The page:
As much as we sometimes try to get away from politics, it is an essential part of human society. The ancient Greek philosopher Aristotle famously wrote that “man is by nature a political animal.” What he meant was that humans are creatures of the polis, the Greek word for “city.” (The word politics comes from the Greek politiká, for “affairs of the city.”) Humans are the only animals who naturally form large, non-familial groups. Wolf packs and beehives may contain many members, but all are close blood relatives, whereas even the smallest human towns generally consist of several distinct families. In Aristotle’s view, the traits that make humans unique are their ability and desire to organize themselves in such communities.

    Because we humans tend to live in groups, we often encounter situations in which we need to make group decisions. When a prehistoric tribe debates whether to move on to new hunting grounds or an industrialized country chooses which side of the road to drive on, it’s not practical to let everyone decide for himself or herself. A decision-making process for the whole group is needed, one that most group members will accept, even if they don’t always like the outcome. Families typically accomplish this goal by deferring to a parent or other senior member, but in groups of multiple families there is no such natural or default leader. Instead, the group must settle on some other process for making collective decisions. The system of institutions, rules, and leaders tasked with making decisions for a group is called a government.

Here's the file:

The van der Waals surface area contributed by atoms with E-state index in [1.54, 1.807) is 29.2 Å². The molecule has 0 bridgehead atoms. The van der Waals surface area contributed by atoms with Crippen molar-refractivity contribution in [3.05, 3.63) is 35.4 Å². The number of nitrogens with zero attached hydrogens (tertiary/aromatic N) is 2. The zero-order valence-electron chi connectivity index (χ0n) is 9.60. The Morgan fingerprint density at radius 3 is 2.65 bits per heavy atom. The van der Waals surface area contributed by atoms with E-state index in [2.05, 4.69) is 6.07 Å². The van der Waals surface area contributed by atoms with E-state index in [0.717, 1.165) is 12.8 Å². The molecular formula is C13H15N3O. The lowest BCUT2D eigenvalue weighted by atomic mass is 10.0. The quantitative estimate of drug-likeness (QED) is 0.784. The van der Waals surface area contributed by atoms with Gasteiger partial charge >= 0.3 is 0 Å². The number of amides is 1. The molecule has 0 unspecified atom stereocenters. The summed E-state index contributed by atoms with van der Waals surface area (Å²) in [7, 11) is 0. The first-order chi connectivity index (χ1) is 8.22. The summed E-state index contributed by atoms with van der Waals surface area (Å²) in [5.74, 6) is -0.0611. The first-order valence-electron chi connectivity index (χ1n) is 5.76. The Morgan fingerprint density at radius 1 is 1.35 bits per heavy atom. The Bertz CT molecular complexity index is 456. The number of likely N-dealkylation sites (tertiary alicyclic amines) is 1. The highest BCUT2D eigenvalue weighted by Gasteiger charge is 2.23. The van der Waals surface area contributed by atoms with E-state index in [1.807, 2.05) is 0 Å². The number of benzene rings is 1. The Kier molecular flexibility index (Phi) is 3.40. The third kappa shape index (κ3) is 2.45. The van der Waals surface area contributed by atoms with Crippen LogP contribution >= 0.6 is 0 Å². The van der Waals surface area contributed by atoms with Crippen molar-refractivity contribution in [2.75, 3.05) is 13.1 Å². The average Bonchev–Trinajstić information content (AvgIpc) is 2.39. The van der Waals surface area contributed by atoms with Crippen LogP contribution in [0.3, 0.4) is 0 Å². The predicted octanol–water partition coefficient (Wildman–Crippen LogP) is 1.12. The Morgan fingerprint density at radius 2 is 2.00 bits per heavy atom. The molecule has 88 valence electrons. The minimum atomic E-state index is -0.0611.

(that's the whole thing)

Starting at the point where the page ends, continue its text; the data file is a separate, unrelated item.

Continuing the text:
Democratic Government

    Many different forms of government exist in the world today. Some are based on hereditary rule, with leaders passing on their titles to their children. Others are grounded in a specific religious tradition, with laws and practices heavily influenced by that religion’s teachings. Still others are controlled by whoever in the area happens to have the most military power at the time, which can lead to a great deal of political instability. Each government is shaped by the cultures, experiences, and values of the people who established it.